Despite never touring behind the LP, Jones and Armstrong sounded perfectly at ease throughout opener "Roving Gambler," available to watch above. Both strummed acoustic guitars and settled into the kind of dusty, smoky harmonies perfect for tragic tales of no-good hoodlums and card players.
Jones and Armstrong performed the rest of Foreverly track-by-track, but closed the show with a cover of "Sure to Fall (In Love with You)," a song penned by Carl Perkins, Bill Cantrell and Quinton Claunch and notably recorded by the Beatles during their BBC sessions.
As much as Foreverly was an Everly Brothers tribute album, it was specifically a remake of the duo's unique album, Songs Our Daddy Taught Us. Released in 1958 after a string of hits, the LP found the Everly Brothers paying homage to their Tennessee roots with acoustic renditions of traditional folk and country songs.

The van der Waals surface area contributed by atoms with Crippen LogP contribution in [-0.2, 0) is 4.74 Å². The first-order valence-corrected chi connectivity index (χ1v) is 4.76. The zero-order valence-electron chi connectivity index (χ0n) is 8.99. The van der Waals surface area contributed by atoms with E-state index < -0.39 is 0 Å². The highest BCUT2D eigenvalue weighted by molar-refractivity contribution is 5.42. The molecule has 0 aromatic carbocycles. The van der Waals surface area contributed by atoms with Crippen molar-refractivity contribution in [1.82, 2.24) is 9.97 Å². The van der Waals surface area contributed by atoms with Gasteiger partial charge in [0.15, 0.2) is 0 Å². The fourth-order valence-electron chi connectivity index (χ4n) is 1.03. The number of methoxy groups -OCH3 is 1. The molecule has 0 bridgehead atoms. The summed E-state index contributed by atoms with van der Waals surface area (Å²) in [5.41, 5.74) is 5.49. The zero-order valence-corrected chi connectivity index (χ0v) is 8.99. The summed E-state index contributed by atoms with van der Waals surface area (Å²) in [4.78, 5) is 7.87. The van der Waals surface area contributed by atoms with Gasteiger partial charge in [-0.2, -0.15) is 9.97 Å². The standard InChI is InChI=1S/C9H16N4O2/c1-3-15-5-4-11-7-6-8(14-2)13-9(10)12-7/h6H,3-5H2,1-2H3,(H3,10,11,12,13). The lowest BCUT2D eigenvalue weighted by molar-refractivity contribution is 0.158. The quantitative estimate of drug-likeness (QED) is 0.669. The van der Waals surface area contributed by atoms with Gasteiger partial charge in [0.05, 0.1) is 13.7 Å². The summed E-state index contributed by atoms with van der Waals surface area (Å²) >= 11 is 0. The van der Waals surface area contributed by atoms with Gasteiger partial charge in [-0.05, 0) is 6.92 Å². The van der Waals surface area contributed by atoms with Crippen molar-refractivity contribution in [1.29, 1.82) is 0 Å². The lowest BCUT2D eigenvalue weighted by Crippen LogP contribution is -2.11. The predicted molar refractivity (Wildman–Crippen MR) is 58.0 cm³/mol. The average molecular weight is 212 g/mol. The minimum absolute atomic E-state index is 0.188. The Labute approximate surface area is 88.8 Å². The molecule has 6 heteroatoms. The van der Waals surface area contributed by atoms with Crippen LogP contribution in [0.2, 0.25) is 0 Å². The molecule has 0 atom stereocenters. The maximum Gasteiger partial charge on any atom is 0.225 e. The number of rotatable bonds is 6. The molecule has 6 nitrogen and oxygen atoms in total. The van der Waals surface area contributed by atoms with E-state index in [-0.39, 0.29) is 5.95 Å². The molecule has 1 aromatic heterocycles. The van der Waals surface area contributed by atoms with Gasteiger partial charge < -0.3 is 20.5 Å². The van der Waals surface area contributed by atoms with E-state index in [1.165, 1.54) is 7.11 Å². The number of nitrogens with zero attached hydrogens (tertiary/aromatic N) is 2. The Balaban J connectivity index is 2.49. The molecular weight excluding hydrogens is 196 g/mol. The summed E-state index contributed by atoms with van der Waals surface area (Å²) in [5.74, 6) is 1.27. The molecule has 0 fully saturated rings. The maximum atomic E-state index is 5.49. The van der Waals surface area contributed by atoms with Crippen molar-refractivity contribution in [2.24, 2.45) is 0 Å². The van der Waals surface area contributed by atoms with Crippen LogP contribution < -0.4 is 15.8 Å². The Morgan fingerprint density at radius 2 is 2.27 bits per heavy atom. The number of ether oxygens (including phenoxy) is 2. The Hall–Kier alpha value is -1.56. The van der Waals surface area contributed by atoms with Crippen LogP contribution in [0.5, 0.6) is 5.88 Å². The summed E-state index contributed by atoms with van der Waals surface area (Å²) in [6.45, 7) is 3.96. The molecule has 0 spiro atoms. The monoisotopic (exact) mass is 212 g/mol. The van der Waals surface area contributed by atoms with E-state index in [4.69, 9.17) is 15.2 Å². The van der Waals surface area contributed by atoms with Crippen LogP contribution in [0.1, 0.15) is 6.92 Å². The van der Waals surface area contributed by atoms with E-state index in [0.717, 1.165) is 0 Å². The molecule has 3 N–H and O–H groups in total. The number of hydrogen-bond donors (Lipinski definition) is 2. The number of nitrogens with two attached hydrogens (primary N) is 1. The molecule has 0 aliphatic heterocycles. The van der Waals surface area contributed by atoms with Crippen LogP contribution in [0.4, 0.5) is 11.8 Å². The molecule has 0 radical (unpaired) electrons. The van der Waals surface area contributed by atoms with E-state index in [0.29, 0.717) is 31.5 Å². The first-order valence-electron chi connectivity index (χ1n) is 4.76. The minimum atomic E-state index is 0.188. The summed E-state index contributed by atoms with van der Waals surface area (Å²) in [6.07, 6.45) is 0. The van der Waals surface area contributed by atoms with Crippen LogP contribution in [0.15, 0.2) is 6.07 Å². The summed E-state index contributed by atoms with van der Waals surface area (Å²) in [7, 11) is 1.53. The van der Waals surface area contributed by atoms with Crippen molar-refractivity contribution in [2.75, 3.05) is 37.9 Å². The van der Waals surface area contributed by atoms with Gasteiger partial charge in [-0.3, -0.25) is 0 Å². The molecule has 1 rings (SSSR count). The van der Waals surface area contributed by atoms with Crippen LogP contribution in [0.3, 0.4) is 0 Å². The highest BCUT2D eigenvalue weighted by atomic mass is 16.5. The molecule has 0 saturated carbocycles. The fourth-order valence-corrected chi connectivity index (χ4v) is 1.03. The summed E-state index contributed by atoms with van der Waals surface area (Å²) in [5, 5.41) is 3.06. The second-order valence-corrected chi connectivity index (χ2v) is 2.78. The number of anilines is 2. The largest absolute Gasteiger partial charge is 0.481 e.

Armstrong stumbled across the LP and quickly fell in love with it, growing enamored with the notion of pop and rock's two earliest stars singing about death, jail and unrequited love. "I liked the whole concept," Armstrong told Rolling Stone, "that this was something taught to them, and now it's being taught to me. I thought it would be cool to pass the tradition one more time."
Jones was brought in on the suggestion of Armstrong's wife, Adrienne. The singer-songwriter handled the higher harmonies typically sung by Phil Everly, while Armstrong played Don; though the structure of their harmonies was similar to the Everlys' originals, the pairing of male and female voices heightened the emotional and sexual tensions in many of the tracks.
"That was the key to us – not to just copy the record," Jones said. "Songs like 'Down in the Willow Garden' and 'Put My Little Shoes Away' – they're such dark lyrics. We thought we'd play that up."